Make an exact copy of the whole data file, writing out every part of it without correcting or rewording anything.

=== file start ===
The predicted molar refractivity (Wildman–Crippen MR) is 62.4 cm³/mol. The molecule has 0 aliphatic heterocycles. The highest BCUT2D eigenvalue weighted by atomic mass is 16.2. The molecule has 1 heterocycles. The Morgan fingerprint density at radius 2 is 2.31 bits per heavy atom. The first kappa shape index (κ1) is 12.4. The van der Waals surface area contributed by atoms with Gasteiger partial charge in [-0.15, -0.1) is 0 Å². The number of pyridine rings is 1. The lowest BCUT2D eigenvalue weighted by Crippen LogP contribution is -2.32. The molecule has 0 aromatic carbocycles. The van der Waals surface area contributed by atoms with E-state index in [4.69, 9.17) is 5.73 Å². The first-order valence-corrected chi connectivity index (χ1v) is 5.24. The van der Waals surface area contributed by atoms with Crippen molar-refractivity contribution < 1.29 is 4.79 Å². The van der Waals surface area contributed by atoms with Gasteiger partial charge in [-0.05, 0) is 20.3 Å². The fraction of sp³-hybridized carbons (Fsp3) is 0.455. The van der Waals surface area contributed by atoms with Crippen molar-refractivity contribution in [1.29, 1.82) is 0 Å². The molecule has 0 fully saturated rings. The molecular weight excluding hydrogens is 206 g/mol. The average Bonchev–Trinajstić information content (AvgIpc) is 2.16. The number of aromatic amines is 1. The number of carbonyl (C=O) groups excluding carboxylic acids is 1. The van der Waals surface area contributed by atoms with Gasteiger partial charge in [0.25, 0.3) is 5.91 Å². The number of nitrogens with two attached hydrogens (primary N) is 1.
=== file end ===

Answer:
The predicted molar refractivity (Wildman–Crippen MR) is 62.4 cm³/mol. The molecule has 0 aliphatic heterocycles. The highest BCUT2D eigenvalue weighted by atomic mass is 16.2. The molecule has 1 heterocycles. The Morgan fingerprint density at radius 2 is 2.31 bits per heavy atom. The first kappa shape index (κ1) is 12.4. The van der Waals surface area contributed by atoms with Gasteiger partial charge in [-0.15, -0.1) is 0 Å². The number of pyridine rings is 1. The lowest BCUT2D eigenvalue weighted by Crippen LogP contribution is -2.32. The molecule has 0 aromatic carbocycles. The van der Waals surface area contributed by atoms with E-state index in [4.69, 9.17) is 5.73 Å². The first-order valence-corrected chi connectivity index (χ1v) is 5.24. The van der Waals surface area contributed by atoms with Crippen molar-refractivity contribution < 1.29 is 4.79 Å². The van der Waals surface area contributed by atoms with Gasteiger partial charge in [-0.05, 0) is 20.3 Å². The fraction of sp³-hybridized carbons (Fsp3) is 0.455. The van der Waals surface area contributed by atoms with Crippen molar-refractivity contribution in [1.29, 1.82) is 0 Å². The molecule has 0 fully saturated rings. The molecular weight excluding hydrogens is 206 g/mol. The average Bonchev–Trinajstić information content (AvgIpc) is 2.16. The number of aromatic amines is 1. The number of carbonyl (C=O) groups excluding carboxylic acids is 1. The van der Waals surface area contributed by atoms with Gasteiger partial charge in [0.25, 0.3) is 5.91 Å². The number of nitrogens with two attached hydrogens (primary N) is 1.